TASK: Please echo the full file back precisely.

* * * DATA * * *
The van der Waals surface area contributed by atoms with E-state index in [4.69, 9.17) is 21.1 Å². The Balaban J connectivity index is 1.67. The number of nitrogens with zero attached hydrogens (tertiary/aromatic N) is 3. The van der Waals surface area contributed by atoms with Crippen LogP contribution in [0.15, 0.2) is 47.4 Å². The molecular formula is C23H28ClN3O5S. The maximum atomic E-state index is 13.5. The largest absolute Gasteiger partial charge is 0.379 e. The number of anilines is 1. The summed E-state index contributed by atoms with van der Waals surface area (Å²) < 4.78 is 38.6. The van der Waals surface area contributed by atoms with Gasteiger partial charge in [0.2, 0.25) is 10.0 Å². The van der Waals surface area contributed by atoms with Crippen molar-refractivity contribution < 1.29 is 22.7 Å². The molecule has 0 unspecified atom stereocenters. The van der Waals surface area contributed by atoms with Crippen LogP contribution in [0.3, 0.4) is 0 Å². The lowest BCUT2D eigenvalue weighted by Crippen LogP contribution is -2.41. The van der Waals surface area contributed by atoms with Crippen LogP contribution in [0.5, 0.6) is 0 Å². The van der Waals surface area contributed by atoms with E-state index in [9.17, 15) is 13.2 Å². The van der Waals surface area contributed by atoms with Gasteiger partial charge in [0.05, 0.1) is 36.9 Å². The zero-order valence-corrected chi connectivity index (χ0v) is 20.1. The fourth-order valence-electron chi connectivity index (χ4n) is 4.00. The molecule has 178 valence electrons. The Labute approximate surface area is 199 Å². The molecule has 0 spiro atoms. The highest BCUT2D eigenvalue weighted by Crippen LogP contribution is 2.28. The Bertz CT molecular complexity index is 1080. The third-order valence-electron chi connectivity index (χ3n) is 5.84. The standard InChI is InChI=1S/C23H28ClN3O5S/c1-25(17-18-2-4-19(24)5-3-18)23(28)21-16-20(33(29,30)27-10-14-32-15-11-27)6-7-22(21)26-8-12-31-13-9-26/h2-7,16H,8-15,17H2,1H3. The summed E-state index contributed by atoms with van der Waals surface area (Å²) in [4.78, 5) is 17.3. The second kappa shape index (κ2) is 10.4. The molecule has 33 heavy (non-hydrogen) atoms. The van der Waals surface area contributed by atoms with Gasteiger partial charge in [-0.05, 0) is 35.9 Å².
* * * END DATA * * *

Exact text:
The van der Waals surface area contributed by atoms with E-state index in [4.69, 9.17) is 21.1 Å². The Balaban J connectivity index is 1.67. The number of nitrogens with zero attached hydrogens (tertiary/aromatic N) is 3. The van der Waals surface area contributed by atoms with Crippen LogP contribution in [0.15, 0.2) is 47.4 Å². The molecular formula is C23H28ClN3O5S. The maximum atomic E-state index is 13.5. The largest absolute Gasteiger partial charge is 0.379 e. The number of anilines is 1. The summed E-state index contributed by atoms with van der Waals surface area (Å²) < 4.78 is 38.6. The van der Waals surface area contributed by atoms with Gasteiger partial charge in [0.2, 0.25) is 10.0 Å². The van der Waals surface area contributed by atoms with Crippen molar-refractivity contribution < 1.29 is 22.7 Å². The molecule has 0 unspecified atom stereocenters. The van der Waals surface area contributed by atoms with Crippen LogP contribution in [0.3, 0.4) is 0 Å². The lowest BCUT2D eigenvalue weighted by Crippen LogP contribution is -2.41. The van der Waals surface area contributed by atoms with Crippen LogP contribution in [0.5, 0.6) is 0 Å². The van der Waals surface area contributed by atoms with E-state index in [9.17, 15) is 13.2 Å². The van der Waals surface area contributed by atoms with Gasteiger partial charge in [0.05, 0.1) is 36.9 Å². The zero-order valence-corrected chi connectivity index (χ0v) is 20.1. The fourth-order valence-electron chi connectivity index (χ4n) is 4.00. The molecule has 178 valence electrons. The Labute approximate surface area is 199 Å². The molecule has 0 spiro atoms. The highest BCUT2D eigenvalue weighted by Crippen LogP contribution is 2.28. The Bertz CT molecular complexity index is 1080. The third-order valence-electron chi connectivity index (χ3n) is 5.84. The standard InChI is InChI=1S/C23H28ClN3O5S/c1-25(17-18-2-4-19(24)5-3-18)23(28)21-16-20(33(29,30)27-10-14-32-15-11-27)6-7-22(21)26-8-12-31-13-9-26/h2-7,16H,8-15,17H2,1H3. The summed E-state index contributed by atoms with van der Waals surface area (Å²) in [4.78, 5) is 17.3. The second kappa shape index (κ2) is 10.4. The molecule has 33 heavy (non-hydrogen) atoms. The van der Waals surface area contributed by atoms with Gasteiger partial charge in [-0.05, 0) is 35.9 Å².